Whistleblower Aims to Uncover Bank Fraud
- posted: Sep. 07, 2015
- Whistleblower Litigation
Whistleblower Nicholas Wilson has alleged that HSBC, Great Britain’s largest bank, has committed fraud totaling in £1 billion throughout the last three decades. He also claims that despite his allegations being backed by officials and members of the government, the British media has failed to report on his story.
Wilson’s whistleblower claims allege that through its subsidiary bank, HFC Bank, HSBC has been wrongfully charging high-street customers. As a former employee of Weightman’s law firm, Wilson was responsible for collecting charges from HFC customers with personal loans and store cards from retailers such as Dixons, Currys and B&Q. He noticed the alleged illegal charges in 2003, when he reported them to an HFC lawyer and then refused to work on his firm’s HFC account.
Wilson claims that the average amount of added charges was £1,500 for each account. He also said that the charges were added immediately once an account was placed in default, even when no work had been done.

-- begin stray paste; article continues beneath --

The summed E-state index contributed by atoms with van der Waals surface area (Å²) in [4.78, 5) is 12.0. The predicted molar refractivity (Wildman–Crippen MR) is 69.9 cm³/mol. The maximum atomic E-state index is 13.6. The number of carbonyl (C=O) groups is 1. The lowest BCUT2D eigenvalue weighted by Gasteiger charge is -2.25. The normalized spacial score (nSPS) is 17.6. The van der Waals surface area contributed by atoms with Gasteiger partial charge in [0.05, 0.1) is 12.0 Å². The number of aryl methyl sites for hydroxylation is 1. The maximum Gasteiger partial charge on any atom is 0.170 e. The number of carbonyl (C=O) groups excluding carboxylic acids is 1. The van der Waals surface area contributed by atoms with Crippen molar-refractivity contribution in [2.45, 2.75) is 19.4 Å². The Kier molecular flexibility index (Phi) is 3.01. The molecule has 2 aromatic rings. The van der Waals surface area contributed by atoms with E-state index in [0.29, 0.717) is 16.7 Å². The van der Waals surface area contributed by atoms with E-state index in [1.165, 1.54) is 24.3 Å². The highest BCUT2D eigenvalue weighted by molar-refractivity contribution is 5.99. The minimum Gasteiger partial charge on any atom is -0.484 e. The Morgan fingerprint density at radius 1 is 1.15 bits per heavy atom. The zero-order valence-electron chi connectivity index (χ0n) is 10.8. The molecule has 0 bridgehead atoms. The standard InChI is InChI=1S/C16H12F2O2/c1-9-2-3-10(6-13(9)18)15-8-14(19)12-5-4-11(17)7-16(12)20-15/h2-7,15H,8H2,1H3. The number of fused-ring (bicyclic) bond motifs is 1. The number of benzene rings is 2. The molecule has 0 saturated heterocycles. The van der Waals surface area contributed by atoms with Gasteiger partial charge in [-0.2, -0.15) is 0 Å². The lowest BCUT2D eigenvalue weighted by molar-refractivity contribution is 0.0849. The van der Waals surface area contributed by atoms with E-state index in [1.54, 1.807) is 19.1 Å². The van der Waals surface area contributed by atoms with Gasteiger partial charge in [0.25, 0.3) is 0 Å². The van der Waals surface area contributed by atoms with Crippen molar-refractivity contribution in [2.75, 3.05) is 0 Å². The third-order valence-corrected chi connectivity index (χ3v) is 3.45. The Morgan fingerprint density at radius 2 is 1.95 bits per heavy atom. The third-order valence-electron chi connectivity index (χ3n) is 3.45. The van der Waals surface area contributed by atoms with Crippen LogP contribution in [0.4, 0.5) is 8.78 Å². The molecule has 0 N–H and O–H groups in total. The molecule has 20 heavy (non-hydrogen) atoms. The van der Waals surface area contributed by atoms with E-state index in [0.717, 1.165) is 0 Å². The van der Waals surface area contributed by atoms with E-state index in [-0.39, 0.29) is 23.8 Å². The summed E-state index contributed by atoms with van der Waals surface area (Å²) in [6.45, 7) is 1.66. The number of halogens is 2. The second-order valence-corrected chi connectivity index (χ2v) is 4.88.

When Wilson reported the alleged fraud to the authorities, he was fired from his job. Through his own investigation, he determined that the bank had overcharged £44 million in one year alone. He stated that the overcharging practice has been carried out for more than 30 years, and estimates the total amount of fraudulent charges at about £1 billion. He said the fraud has affected accounts of more than 500,000 customers.
Britain’s Law Society and Office of Fair Trading (OFT) have both confirmed the bank has added fraudulent charges to accounts, but no actions have been taken against the bank. In recent years, some members of the media have commented that outlets have intentionally avoided covering HSBC’s alleged illegal activity in tax avoidance schemes. Research conducted by Dr. Nafeez Ahmed determined that HSBC has a history of using its large advertising budgets as leverage.
U.S. law protects individuals who come forward to report the fraudulent activities of a corporation. For more information on these issues, speak with Steve Kardell at Whistleblower Law for Managers.